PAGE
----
When we are down with a prolonged or persistent cold or sore throat, it is common for many of us to think of antibiotics as a solution. Many will go to the extent of asking the doctor for it even if the doctor did not prescribe any. Some doctors will relent as they just want to make their customers happy but a few are adamant that their patients do not need antibiotics. Unfortunately, there are also doctors who prescribe antibiotics without identifying if the cause of the ailment is a bacterial or viral one (antibiotics only work on bacteria).
When antibiotics are consumed in a trigger-happy manner, some bacteria will evolve into drug-resistant organisms. These bacteria can survive exposure to any antibiotic, hence earning the name ‘superbug’. These types of bacteria have begun to spread worldwide, prevailing in India, Pakistan, the US and other parts of the world.
Antibiotics prescription to patients with superbugs is a useless treatment. Although the prescribed antibiotics can kill normal bacteria which caused the ailment, the infection will return as a result of the superbugs’ presence. In fact, if the patient has a weakened immune system, he might require a longer treatment period or can even die. Stronger antibiotics could be an alternative, but at the risk of damaging the internal organs. Nevertheless, some strong antibiotics such as carbapenems have been found to be ineffective against the new superbug discovered a few years ago.
For now, there is no treatment available for the superbug. While medical researchers are still looking for a way to tackle these superbugs, there are some measures you can take to reduce coming in contact with them:
- Limit your use of antibiotics. Ask your doctor if your sickness is caused by bacteria or virus, and ask for advice if you would really need them. Remember that antibiotics are only good against bacterial infections.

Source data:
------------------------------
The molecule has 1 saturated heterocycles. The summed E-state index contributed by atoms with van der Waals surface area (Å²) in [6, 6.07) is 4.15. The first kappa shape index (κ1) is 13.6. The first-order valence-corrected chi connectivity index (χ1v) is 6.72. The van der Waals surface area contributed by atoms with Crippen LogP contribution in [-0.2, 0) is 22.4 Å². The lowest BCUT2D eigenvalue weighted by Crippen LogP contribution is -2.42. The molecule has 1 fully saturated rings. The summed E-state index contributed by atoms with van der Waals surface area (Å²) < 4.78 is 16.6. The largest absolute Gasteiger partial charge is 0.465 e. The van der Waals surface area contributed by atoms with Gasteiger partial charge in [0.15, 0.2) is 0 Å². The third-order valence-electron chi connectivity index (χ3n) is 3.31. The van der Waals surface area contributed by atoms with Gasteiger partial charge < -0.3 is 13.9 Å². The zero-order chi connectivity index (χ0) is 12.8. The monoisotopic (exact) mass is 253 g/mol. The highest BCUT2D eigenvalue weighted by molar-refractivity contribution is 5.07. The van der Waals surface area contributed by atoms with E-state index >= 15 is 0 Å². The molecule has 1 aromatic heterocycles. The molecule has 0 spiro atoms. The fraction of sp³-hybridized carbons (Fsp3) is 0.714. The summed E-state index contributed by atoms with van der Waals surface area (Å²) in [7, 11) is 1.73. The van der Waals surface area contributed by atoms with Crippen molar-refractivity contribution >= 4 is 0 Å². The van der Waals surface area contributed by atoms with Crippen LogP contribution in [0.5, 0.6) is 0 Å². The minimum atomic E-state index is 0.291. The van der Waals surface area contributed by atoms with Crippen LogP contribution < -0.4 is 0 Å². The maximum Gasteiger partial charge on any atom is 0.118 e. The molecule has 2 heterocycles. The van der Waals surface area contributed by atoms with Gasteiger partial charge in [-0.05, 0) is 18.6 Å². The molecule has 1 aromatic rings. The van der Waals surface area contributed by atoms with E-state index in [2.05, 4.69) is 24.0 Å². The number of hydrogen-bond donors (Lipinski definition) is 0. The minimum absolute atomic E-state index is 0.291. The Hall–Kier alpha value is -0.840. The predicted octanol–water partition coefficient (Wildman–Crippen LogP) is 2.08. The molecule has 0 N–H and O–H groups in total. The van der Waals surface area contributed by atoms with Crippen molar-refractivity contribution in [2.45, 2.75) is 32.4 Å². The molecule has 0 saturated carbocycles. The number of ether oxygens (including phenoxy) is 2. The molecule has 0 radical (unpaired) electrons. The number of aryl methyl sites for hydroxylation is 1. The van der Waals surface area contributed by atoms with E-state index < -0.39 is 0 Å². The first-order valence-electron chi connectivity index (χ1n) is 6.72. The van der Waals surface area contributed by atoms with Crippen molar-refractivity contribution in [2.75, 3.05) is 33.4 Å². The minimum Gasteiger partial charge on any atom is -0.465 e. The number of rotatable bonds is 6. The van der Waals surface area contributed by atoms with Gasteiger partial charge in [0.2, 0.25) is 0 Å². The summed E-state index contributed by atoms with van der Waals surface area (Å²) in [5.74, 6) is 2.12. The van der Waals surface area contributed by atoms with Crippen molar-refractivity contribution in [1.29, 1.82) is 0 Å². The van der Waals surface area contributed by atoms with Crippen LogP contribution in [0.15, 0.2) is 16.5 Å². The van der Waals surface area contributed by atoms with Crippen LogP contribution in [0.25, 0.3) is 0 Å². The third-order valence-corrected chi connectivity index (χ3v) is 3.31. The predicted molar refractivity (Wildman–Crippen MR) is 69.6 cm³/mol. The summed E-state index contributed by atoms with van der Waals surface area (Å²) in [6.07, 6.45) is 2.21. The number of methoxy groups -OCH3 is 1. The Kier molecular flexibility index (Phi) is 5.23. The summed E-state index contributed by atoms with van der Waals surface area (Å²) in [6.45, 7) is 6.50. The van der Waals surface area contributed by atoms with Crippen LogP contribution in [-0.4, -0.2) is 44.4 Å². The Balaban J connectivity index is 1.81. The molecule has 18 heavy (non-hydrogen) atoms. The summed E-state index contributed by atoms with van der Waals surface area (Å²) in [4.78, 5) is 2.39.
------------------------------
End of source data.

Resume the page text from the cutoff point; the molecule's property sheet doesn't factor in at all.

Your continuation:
- Never use leftover antibiotics. Never attempt to self-medicate by taking old antibiotics from a previous bout of sickness. Discard of any unused antibiotics and get a new prescription when needed.
- Maintain good personal hygiene. Always wash and sanitise your hands whether you stayed indoors or outdoors. Learn the proper techniques for washing your hands. Use a hand sanitizer that has at least 62% alcohol at hand.
- Maintain your health by keeping your immune system functioning optimally through a diet of vitamins and antioxidants.
- Clean and cover any cut with a bandage to limit contact with bacteria.
- Educate yourself on food hygiene. Bacteria can spread via food and water. Clean your food properly before cooking. Use different cutting boards for meat, fruits and vegetables. Clean your hands in between handling of foods to prevent cross-contamination.
- Be aware of your food and water when travelling, especially to countries infested with superbug.
With superbugs developing at rapid rates, we are at risk of a future without effective antibiotics. Do yourself and the community by keeping superbugs at bay.